Education Ministry says no Forced Haircuts but Leaves it up to Schools

So what's new?

Last week, the Thai Ministry of Education announced that schools are free to set their own hairstyle rules, though Education Minister Trinuch Thienthong added that schools have been ordered not to implement harsh punishments on students who violate hairstyle rules. Which begs the question: what has actually changed? 

A few weeks ago, we put out a story about Dove's #LetHerGrow campaign, and in it we mentioned that the law on school haircuts changed two years ago in Thailand, allowing for students to have long hair as long as it’s neat and tidy and prohibiting forced haircuts as punishments. However, a study conducted by YouGov (Thailand) this year found that 74% of respondents reported that forced haircuts were still carried out as a way to discipline students.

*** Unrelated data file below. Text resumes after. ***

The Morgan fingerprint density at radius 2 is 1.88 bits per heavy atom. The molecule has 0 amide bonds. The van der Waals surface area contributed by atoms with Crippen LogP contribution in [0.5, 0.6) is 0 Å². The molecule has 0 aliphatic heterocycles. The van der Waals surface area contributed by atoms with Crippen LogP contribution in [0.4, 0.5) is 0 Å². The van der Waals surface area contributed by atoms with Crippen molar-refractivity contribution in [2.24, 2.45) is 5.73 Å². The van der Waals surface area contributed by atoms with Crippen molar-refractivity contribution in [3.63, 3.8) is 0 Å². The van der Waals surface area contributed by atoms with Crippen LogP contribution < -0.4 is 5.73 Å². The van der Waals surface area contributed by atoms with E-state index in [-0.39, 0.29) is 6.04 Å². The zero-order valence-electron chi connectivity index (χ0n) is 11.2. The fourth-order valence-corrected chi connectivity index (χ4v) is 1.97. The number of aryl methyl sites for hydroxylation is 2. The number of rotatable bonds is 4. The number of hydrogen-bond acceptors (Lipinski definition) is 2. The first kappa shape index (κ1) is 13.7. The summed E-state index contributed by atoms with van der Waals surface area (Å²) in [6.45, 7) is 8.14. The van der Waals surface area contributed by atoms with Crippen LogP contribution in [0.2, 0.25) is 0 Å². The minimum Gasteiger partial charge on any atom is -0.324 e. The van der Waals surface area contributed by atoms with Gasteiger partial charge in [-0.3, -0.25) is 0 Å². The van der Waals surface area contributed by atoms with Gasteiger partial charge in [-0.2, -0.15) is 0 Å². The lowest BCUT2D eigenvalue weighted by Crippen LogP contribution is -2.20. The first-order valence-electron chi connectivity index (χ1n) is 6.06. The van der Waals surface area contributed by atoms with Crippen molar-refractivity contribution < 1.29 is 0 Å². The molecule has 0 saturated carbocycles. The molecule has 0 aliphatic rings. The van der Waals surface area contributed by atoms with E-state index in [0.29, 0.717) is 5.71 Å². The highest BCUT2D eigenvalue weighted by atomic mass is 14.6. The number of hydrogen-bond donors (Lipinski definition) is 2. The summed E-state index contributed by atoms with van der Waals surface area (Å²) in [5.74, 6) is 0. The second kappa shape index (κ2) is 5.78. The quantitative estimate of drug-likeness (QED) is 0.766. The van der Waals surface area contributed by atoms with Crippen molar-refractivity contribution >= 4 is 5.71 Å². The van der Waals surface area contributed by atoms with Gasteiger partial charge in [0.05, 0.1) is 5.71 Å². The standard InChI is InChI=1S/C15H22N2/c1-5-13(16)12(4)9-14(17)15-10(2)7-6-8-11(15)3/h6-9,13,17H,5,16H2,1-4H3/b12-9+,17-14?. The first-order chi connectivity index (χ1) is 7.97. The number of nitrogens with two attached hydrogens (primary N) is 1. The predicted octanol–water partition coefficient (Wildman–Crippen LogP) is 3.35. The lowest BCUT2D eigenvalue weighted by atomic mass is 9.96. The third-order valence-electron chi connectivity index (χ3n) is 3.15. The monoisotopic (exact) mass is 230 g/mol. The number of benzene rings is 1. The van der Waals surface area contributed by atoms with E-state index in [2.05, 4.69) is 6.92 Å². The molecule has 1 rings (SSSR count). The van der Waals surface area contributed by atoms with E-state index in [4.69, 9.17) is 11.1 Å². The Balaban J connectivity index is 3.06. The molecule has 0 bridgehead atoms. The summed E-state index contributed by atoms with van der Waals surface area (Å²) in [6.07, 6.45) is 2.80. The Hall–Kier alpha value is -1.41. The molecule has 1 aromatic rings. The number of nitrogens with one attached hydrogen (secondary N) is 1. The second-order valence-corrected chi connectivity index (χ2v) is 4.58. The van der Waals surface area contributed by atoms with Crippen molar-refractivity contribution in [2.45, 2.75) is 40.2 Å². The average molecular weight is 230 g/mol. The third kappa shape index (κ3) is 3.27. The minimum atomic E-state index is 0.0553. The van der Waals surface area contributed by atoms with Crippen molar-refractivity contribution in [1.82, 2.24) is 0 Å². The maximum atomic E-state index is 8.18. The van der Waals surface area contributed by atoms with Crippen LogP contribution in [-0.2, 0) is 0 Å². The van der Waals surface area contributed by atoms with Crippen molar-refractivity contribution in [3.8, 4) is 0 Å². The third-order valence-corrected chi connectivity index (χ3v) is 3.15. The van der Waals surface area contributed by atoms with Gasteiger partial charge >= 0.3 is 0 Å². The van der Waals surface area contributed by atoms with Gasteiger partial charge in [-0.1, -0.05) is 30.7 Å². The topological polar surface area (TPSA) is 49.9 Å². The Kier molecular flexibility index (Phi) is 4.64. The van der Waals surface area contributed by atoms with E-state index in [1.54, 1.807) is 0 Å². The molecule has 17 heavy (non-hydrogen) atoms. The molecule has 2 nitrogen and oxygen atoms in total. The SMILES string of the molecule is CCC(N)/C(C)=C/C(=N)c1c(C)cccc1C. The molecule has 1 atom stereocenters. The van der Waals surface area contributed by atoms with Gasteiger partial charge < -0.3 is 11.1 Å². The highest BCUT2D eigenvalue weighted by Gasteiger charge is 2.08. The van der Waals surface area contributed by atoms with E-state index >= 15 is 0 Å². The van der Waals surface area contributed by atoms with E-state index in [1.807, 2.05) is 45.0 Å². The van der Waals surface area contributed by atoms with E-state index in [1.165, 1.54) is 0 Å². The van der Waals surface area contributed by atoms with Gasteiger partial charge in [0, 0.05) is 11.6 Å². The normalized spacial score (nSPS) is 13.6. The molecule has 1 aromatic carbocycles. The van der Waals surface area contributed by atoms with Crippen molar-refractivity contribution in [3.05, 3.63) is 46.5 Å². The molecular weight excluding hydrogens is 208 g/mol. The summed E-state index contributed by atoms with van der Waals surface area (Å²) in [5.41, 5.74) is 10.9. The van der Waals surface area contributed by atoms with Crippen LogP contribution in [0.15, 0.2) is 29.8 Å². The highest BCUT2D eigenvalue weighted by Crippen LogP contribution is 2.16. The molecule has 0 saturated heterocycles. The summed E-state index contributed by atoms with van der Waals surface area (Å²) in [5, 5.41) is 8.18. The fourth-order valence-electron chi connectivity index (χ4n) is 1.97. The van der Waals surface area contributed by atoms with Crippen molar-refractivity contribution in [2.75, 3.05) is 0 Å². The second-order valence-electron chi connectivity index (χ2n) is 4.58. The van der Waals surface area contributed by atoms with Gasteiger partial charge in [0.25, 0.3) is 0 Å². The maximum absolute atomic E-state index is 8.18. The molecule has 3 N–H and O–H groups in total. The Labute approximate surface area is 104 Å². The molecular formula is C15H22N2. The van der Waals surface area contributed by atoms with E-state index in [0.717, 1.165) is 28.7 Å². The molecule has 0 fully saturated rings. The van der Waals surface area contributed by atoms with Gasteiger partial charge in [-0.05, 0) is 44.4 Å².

Responding to the renewed public interest in Thailand's infamous school hair rules as a result of the viral campaign, the Ministry of Education came out to confirm that teachers didn't have the right to cut students’ hair as a form of punishment that humiliates them. The Education Minister admitted that while discipline is an important part of the education system, forced haircuts do nothing to teach students about their roles and responsibilities. But will schools listen and actually change in accordance with the Ministry of Education's official stance this time around?